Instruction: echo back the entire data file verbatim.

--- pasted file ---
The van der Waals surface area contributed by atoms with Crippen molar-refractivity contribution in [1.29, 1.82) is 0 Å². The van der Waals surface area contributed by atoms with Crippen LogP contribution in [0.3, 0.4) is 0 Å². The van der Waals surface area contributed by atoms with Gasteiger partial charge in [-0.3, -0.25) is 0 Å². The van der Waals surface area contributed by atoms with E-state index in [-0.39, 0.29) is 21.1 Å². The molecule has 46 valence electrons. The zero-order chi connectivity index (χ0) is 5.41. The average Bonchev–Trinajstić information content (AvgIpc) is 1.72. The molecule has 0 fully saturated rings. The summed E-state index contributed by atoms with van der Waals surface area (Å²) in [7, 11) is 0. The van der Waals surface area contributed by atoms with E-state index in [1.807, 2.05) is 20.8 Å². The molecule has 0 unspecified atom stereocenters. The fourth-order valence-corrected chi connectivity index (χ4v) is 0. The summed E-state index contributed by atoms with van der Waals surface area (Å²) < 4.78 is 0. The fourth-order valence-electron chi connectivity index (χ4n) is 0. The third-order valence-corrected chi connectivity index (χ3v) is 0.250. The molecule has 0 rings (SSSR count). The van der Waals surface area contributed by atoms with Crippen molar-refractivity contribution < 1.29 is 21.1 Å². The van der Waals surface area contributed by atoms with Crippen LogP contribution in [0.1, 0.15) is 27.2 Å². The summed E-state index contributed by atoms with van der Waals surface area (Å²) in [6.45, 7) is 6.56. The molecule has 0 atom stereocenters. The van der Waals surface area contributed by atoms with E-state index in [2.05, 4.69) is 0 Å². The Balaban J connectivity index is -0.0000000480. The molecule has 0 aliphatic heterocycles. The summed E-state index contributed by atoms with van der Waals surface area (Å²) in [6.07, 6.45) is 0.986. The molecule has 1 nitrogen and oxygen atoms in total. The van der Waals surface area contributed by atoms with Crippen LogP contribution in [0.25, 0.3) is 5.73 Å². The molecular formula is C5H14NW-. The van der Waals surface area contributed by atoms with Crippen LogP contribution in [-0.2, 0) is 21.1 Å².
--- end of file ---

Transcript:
The van der Waals surface area contributed by atoms with Crippen molar-refractivity contribution in [1.29, 1.82) is 0 Å². The van der Waals surface area contributed by atoms with Crippen LogP contribution in [0.3, 0.4) is 0 Å². The van der Waals surface area contributed by atoms with Gasteiger partial charge in [-0.3, -0.25) is 0 Å². The van der Waals surface area contributed by atoms with E-state index in [-0.39, 0.29) is 21.1 Å². The molecule has 46 valence electrons. The zero-order chi connectivity index (χ0) is 5.41. The average Bonchev–Trinajstić information content (AvgIpc) is 1.72. The molecule has 0 fully saturated rings. The summed E-state index contributed by atoms with van der Waals surface area (Å²) in [7, 11) is 0. The van der Waals surface area contributed by atoms with E-state index in [1.807, 2.05) is 20.8 Å². The molecule has 0 unspecified atom stereocenters. The fourth-order valence-corrected chi connectivity index (χ4v) is 0. The summed E-state index contributed by atoms with van der Waals surface area (Å²) < 4.78 is 0. The fourth-order valence-electron chi connectivity index (χ4n) is 0. The third-order valence-corrected chi connectivity index (χ3v) is 0.250. The molecule has 0 rings (SSSR count). The van der Waals surface area contributed by atoms with Crippen molar-refractivity contribution < 1.29 is 21.1 Å². The van der Waals surface area contributed by atoms with Crippen LogP contribution in [0.1, 0.15) is 27.2 Å². The summed E-state index contributed by atoms with van der Waals surface area (Å²) in [6.45, 7) is 6.56. The molecule has 0 atom stereocenters. The van der Waals surface area contributed by atoms with E-state index in [2.05, 4.69) is 0 Å². The Balaban J connectivity index is -0.0000000480. The molecule has 0 aliphatic heterocycles. The summed E-state index contributed by atoms with van der Waals surface area (Å²) in [6.07, 6.45) is 0.986. The molecule has 1 nitrogen and oxygen atoms in total. The van der Waals surface area contributed by atoms with Crippen LogP contribution in [0.25, 0.3) is 5.73 Å². The molecular formula is C5H14NW-. The van der Waals surface area contributed by atoms with Crippen LogP contribution in [-0.2, 0) is 21.1 Å².